Using Postcards for Local History Research
Postcards are a fantastic visual resource for a place’s past that are often underutilized by scholars. They offer rich evidence of culture and architecture as a visual record of the past.
Postcards offer an alternative to travel, like a National Geographic subscription, via vicarious sightseeing and proxy experience, and a convenient and satisfactory memorandum to friends at home. The popularity of postcards has waxed and waned since their introduction in the late 19th Century. The 1893 Chicago World’s Fair souvenirs really popularized them, leading to the “golden age of postcards” from circa 1900 to 1918, the end of World War I. For this period, there is better pictorial documentation in postcards of American life and culture than most other sources. The cards showcase changes in printing technology, postal regulations, and travel interests. For more about postcard history see The Picture Postcard and Its Origins and Picture Postcards of the Golden Age.
Postcards give glimpses of innumerable places and fundamentally represent popular culture. The more common the postcard, the more popular it was as a tourist destination. e.g. Niagara Falls, Washington DC, and Yellowstone Park.
There is vast scholarly potential of library postcard collections. For motivation, see the University of Maryland site “Research using Primary Sources.” Postcards provide important visual information about so many elements of society that no other objects do. They can provide the best set of available images for examples of architecture, types of buildings, historic events, and certain places. Postcards are important for researching social history as well, as they often provide authentic insights into daily activities and appearances of neighborhoods, and show material culture “in the vernacular” as few other objects can.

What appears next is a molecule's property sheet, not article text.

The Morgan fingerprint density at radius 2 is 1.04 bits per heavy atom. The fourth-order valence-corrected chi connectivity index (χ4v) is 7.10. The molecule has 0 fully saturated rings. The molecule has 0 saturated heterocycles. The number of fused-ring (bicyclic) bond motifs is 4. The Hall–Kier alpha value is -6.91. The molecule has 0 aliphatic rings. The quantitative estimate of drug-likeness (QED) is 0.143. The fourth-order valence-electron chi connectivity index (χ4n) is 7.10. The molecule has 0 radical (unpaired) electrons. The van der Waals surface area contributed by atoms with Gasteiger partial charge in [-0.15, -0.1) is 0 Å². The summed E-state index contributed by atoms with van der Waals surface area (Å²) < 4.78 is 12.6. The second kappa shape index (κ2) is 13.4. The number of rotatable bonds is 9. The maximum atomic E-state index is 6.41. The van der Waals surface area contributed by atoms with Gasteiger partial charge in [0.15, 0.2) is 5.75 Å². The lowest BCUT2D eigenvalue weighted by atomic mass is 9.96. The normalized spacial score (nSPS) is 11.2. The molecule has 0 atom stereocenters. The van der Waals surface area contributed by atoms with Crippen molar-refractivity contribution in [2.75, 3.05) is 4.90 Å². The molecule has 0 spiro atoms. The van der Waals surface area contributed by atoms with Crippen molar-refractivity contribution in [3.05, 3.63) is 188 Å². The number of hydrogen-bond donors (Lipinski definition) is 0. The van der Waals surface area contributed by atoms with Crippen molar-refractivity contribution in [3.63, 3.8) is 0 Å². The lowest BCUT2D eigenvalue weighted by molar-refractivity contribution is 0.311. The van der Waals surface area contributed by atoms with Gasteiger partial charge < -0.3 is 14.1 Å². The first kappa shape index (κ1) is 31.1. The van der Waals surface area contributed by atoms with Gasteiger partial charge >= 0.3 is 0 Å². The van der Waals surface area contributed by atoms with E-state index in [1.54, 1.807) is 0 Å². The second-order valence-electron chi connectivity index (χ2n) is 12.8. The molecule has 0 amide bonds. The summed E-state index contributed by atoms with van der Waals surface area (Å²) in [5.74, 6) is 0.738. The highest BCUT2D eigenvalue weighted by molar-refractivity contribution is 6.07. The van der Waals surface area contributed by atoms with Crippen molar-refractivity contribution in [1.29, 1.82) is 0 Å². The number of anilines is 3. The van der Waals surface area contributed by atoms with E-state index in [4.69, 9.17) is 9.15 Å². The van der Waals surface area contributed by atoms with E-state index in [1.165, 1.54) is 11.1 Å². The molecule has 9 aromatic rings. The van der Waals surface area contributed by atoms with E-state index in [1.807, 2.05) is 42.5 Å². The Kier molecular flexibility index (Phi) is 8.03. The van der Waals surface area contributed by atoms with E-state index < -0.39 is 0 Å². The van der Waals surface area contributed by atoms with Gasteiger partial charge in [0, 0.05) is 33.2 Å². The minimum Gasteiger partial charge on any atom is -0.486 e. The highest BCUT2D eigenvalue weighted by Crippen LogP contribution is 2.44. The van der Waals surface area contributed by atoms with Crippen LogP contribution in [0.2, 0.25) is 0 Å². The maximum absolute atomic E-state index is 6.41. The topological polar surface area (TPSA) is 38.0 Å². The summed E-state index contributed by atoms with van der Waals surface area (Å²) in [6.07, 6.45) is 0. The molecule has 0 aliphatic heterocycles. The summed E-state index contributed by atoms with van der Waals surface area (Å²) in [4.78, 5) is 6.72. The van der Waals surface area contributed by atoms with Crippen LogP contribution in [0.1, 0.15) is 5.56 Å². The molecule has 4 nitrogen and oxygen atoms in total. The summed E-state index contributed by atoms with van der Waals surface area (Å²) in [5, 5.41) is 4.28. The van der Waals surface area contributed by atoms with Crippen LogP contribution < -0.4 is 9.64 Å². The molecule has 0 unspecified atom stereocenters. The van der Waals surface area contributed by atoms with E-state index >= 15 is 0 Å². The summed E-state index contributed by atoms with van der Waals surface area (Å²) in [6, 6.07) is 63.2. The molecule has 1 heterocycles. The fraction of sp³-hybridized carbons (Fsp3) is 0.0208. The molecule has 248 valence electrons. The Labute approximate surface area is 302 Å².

As the world relies more and more on visual materials to convey information, researchers must mine available sources in their studies of history. Images for years were “omitted from academic journals as mere expensive and frivolous adjuncts to text”(1) and are now included as meaningful evidence.
Postcards celebrate both the ordinary and the spectacular. During the late nineteenth and early twentieth century, they were one of the earliest commercial uses of photography and often served as advertisements for businesses and products such as restaurants. We will likely mine resources such as Instagram for this in the future.
Sometimes, a postcard is the only example of a place in a certain era in color. Or they may document the work of early noted photographers—most printed postcards are made from the works of professional, not amateur, photographers, resulting in excellent production values. Some publishers sent photographers out around the country while others employed local residents to create the photographs. Local business owners often commissioned postcards of streets and buildings in their communities.